Lyrical and poignant, this multigenerational story follows the lives of one Colombian family separated by borders.
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Why I love it
I fell hard for Engel's storytelling back in 2010 with her debut Vida and then again when I read The Veins of the Ocean. But this is Engel at her best. I read Infinite Country in one sitting, devouring the book from the very first sentence: "It was her idea to tie up the nun.”
From the get, I was invested in Talia, a teen living in Colombia who is attempting to break out of a correctional facility after being sentenced for an impulsive and arguably justified crime. Talia is on the run and on the clock, racing against time to catch a flight to reunite with her family in the United States. Told with tenderness and brilliance, this is a nuanced story of a resilient family from Colombia who are pulled apart by deportation.
This is the kind of book that allows you to see and feel the whole issues of immigration and displacement, offering an intimate perspective of an experience that touches and impacts us all. What I love about this novel is that the characters' choices, gestures, and yearnings defy the expectations of the reader. The landscapes, situations, and character dynamics are gritty, unpredictable, curious, and warm-hearted. Through one family’s incredible journey, and their commitment to each other, I am reminded of, if and when we allow it, the possibility of and capacity for love. I am so grateful for this book. It gave me all the feels.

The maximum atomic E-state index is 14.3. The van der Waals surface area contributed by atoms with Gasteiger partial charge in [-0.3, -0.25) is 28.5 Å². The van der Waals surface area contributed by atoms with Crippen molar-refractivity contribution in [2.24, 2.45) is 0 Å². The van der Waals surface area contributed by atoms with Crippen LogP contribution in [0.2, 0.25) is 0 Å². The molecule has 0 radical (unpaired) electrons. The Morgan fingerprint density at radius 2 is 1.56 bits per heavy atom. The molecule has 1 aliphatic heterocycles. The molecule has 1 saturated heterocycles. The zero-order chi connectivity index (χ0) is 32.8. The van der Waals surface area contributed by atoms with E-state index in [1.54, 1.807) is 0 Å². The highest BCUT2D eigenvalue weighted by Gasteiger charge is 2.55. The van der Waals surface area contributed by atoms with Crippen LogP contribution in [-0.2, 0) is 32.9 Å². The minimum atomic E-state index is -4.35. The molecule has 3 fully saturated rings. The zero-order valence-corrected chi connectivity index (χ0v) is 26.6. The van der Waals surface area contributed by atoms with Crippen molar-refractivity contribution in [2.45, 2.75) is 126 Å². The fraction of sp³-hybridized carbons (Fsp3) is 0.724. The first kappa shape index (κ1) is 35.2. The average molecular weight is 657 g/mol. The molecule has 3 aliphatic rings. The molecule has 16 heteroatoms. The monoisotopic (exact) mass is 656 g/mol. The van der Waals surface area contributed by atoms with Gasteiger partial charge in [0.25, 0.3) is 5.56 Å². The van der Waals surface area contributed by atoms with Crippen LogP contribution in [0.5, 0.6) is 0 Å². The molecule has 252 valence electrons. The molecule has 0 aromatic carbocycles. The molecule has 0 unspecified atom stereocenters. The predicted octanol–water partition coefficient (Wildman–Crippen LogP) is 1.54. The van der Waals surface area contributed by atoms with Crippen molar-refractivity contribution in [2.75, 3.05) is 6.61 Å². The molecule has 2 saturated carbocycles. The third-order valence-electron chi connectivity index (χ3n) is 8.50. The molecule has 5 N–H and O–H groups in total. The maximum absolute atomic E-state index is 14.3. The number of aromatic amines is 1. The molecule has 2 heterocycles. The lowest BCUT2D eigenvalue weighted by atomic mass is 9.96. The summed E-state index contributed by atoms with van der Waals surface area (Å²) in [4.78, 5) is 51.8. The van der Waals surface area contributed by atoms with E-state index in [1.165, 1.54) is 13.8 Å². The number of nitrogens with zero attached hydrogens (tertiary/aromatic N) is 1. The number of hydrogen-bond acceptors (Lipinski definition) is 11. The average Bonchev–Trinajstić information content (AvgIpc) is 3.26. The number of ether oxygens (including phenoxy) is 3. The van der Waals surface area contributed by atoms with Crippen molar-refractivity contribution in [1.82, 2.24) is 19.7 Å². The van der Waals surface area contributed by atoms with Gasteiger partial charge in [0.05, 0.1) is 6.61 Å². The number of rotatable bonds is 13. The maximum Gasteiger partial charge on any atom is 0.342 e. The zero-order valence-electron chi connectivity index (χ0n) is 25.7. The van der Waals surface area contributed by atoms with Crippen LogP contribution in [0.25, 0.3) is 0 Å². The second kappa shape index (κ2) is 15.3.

At the dawn of the new millennium, Colombia is a country devastated by half a century of violence. Elena and Mauro are teenagers when they meet, their blooming love an antidote to the mounting brutality of life in Bogotá. Once their first daughter is born, and facing grim economic prospects, they set their sights on the United States.
They travel to Houston and send wages back to Elena’s mother, all the while weighing whether to risk overstaying their tourist visas or to return to Bogotá. As their family expands, and they move again and again, their decision to ignore their exit dates plunges the young family into the precariousness of undocumented status, the threat of discovery menacing a life already strained. When Mauro is deported, Elena, now tasked with caring for their three small children, makes a difficult choice that will ease her burdens but splinter the family even further.
Award-winning, internationally acclaimed author Patricia Engel, herself the daughter of Colombian immigrants and a dual citizen, gives voice to Mauro and Elena, as well as their children, Karina, Nando, and Talia—each one navigating a divided existence, weighing their allegiance to the past, the future, to one another, and to themselves. Rich with Bogotá urban life, steeped in Andean myth, and tense with the daily reality for the undocumented in America, Infinite Country is the story of two countries and one mixed-status family—for whom every triumph is stitched with regret and every dream pursued bears the weight of a dream deferred.
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